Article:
(Smithsonian) Jenny Woolf—Lewis Carroll’s Shifting Reputation

Posted by Kendall Harmon

The Rev. Charles Lutwidge Dodgson was a teacher of mathematics at Oxford and a deacon of the Anglican Church. Some colleagues knew him as a somewhat reclusive stammerer, but he was generally seen as a devout scholar; one dean said he was “pure in heart.” To readers all over the world, he became renowned as Lewis Carroll, the author of Alice’s Adventures in Wonderland.

Alice was popular almost from the moment it was published, in 1865, and it has remained in print ever since, influencing such disparate artists as Walt Disney and Salvador Dali. Tim Burton’s Alice in Wonderland, just released in movie theaters nationwide, is only the latest of at least 20 films and TV shows to be made from the book. But if Alice has endured unscathed, its author has taken a pummeling....

In 1999, Karoline Leach published yet another Dodgson biography, In the Shadow of the Dreamchild, in which she quoted the summary of the missing diary information and argued that her predecessors, misunderstanding the society in which Dodgson lived, had created a “Carroll myth” around his sexuality. She concluded that he was attracted to adult women (including Mrs. Liddell) after all.

The reaction among Dodgson scholars was seismic. “Improbable, feebly documented...tendentious,” thundered Donald Rackin in Victorian Studies. Geoffrey Heptonstall, in Contemporary Review, responded that the book provided “the whole truth.”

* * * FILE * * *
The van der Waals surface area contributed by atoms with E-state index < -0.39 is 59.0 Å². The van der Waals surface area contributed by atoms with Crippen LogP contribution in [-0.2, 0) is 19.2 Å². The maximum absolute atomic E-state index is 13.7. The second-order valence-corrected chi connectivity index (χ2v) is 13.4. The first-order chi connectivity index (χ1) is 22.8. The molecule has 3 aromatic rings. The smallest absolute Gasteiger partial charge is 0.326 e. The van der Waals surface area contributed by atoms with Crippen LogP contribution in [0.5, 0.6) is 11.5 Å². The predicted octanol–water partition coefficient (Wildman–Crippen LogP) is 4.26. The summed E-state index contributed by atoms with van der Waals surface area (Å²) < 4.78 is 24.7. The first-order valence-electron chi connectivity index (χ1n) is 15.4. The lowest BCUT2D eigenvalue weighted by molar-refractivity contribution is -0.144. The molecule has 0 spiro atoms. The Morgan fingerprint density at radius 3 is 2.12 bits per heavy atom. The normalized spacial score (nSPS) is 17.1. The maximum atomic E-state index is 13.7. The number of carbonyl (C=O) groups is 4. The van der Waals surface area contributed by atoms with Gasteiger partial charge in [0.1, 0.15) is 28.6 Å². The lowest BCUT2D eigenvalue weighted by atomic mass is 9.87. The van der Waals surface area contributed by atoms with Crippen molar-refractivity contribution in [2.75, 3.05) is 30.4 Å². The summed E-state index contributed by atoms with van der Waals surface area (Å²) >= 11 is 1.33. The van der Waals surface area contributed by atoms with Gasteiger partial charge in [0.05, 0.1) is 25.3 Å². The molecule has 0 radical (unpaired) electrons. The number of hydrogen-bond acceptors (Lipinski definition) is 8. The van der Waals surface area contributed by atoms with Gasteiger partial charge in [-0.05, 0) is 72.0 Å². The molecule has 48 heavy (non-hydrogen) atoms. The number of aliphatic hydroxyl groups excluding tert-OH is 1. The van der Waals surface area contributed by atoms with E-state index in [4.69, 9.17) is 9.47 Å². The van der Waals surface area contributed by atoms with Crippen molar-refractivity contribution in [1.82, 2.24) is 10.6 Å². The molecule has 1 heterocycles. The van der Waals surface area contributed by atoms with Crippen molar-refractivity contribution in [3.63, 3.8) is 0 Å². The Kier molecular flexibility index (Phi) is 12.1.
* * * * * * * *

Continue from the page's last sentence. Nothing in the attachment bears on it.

Which is where Dodgson’s image currently stands—in contention—among scholars if not yet in popular culture. His image as a man of suspect sexuality “says more about our society and its hang-ups than it does about Dodgson himself,” Will Brooker says.

Read it all (in honor of his birthday this past weekend, and, yes, the emphasis is mine).

Filed under: * Anglican - EpiscopalAnglican ProvincesChurch of England (CoE)* Christian Life / Church LifeParish MinistryMinistry of the Ordained* Culture-WatchBooksChildrenEducationHistoryPsychologySexuality* TheologyAnthropology

Posted January 29, 2013 at 6:45 am [Printer Friendly] [Print w/ comments]

1. Archer_of_the_Forest wrote:

I agree with the conclusion, which is well stated. I think we have to be very careful when we start analyzing other cultures and time periods because we become convinced that they were as obsessed with sex as a culture as we are currently, and that may or may not be the case. I usually use the analogy of Victorian era obsessions with death. I am convinced if a Victorian was alive and was analyzing our current culture, they would see us obsessed with death just like they were, and I think that’s not correct. We’re obsessed with violence but death itself is something we prefer to avoid entirely.

January 29, 9:08 am | [comment link]
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